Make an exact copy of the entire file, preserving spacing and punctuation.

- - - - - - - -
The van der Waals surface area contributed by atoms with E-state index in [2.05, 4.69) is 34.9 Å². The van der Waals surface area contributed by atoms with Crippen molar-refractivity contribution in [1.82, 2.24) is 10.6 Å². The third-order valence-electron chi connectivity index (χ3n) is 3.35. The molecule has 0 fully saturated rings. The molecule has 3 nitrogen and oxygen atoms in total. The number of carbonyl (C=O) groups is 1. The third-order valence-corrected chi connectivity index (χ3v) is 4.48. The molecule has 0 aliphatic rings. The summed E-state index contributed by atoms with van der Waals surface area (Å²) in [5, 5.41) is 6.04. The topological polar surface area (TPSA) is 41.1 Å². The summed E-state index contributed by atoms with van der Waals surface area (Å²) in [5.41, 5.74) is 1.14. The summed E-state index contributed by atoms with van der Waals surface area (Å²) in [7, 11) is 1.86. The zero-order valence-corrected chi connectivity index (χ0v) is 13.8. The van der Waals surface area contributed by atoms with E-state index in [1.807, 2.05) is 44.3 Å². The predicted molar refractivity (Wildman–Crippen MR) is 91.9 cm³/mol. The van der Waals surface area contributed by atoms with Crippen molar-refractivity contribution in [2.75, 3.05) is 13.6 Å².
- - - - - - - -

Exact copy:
The van der Waals surface area contributed by atoms with E-state index in [2.05, 4.69) is 34.9 Å². The van der Waals surface area contributed by atoms with Crippen molar-refractivity contribution in [1.82, 2.24) is 10.6 Å². The third-order valence-electron chi connectivity index (χ3n) is 3.35. The molecule has 0 fully saturated rings. The molecule has 3 nitrogen and oxygen atoms in total. The number of carbonyl (C=O) groups is 1. The third-order valence-corrected chi connectivity index (χ3v) is 4.48. The molecule has 0 aliphatic rings. The summed E-state index contributed by atoms with van der Waals surface area (Å²) in [5, 5.41) is 6.04. The topological polar surface area (TPSA) is 41.1 Å². The summed E-state index contributed by atoms with van der Waals surface area (Å²) in [5.41, 5.74) is 1.14. The summed E-state index contributed by atoms with van der Waals surface area (Å²) in [7, 11) is 1.86. The zero-order valence-corrected chi connectivity index (χ0v) is 13.8. The van der Waals surface area contributed by atoms with E-state index in [1.807, 2.05) is 44.3 Å². The predicted molar refractivity (Wildman–Crippen MR) is 91.9 cm³/mol. The van der Waals surface area contributed by atoms with Crippen molar-refractivity contribution in [2.75, 3.05) is 13.6 Å².